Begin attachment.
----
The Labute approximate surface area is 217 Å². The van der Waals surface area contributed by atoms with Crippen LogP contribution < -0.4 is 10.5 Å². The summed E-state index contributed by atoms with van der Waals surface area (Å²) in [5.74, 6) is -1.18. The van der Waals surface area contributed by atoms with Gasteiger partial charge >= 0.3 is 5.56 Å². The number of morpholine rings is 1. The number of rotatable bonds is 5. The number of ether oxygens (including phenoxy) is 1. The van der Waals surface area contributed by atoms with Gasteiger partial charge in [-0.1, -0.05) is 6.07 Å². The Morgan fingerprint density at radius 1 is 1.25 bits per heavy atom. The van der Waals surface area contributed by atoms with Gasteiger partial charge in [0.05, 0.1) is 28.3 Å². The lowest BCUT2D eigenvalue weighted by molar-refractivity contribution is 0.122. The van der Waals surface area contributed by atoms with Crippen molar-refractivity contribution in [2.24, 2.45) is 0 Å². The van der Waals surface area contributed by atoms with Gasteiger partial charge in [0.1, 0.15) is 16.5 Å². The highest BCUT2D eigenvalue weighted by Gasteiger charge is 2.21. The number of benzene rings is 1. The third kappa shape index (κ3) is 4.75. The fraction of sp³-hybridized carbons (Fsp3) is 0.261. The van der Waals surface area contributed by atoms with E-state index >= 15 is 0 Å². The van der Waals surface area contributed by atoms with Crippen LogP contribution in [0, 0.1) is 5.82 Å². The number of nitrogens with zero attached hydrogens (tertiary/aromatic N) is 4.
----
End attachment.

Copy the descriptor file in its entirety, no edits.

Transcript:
The Labute approximate surface area is 217 Å². The van der Waals surface area contributed by atoms with Crippen LogP contribution < -0.4 is 10.5 Å². The summed E-state index contributed by atoms with van der Waals surface area (Å²) in [5.74, 6) is -1.18. The van der Waals surface area contributed by atoms with Gasteiger partial charge >= 0.3 is 5.56 Å². The number of morpholine rings is 1. The number of rotatable bonds is 5. The number of ether oxygens (including phenoxy) is 1. The van der Waals surface area contributed by atoms with Gasteiger partial charge in [-0.1, -0.05) is 6.07 Å². The Morgan fingerprint density at radius 1 is 1.25 bits per heavy atom. The van der Waals surface area contributed by atoms with Gasteiger partial charge in [0.05, 0.1) is 28.3 Å². The lowest BCUT2D eigenvalue weighted by molar-refractivity contribution is 0.122. The van der Waals surface area contributed by atoms with Crippen molar-refractivity contribution in [2.24, 2.45) is 0 Å². The van der Waals surface area contributed by atoms with Gasteiger partial charge in [0.1, 0.15) is 16.5 Å². The highest BCUT2D eigenvalue weighted by Gasteiger charge is 2.21. The number of benzene rings is 1. The third kappa shape index (κ3) is 4.75. The fraction of sp³-hybridized carbons (Fsp3) is 0.261. The van der Waals surface area contributed by atoms with E-state index >= 15 is 0 Å². The van der Waals surface area contributed by atoms with Crippen LogP contribution in [0, 0.1) is 5.82 Å². The number of nitrogens with zero attached hydrogens (tertiary/aromatic N) is 4.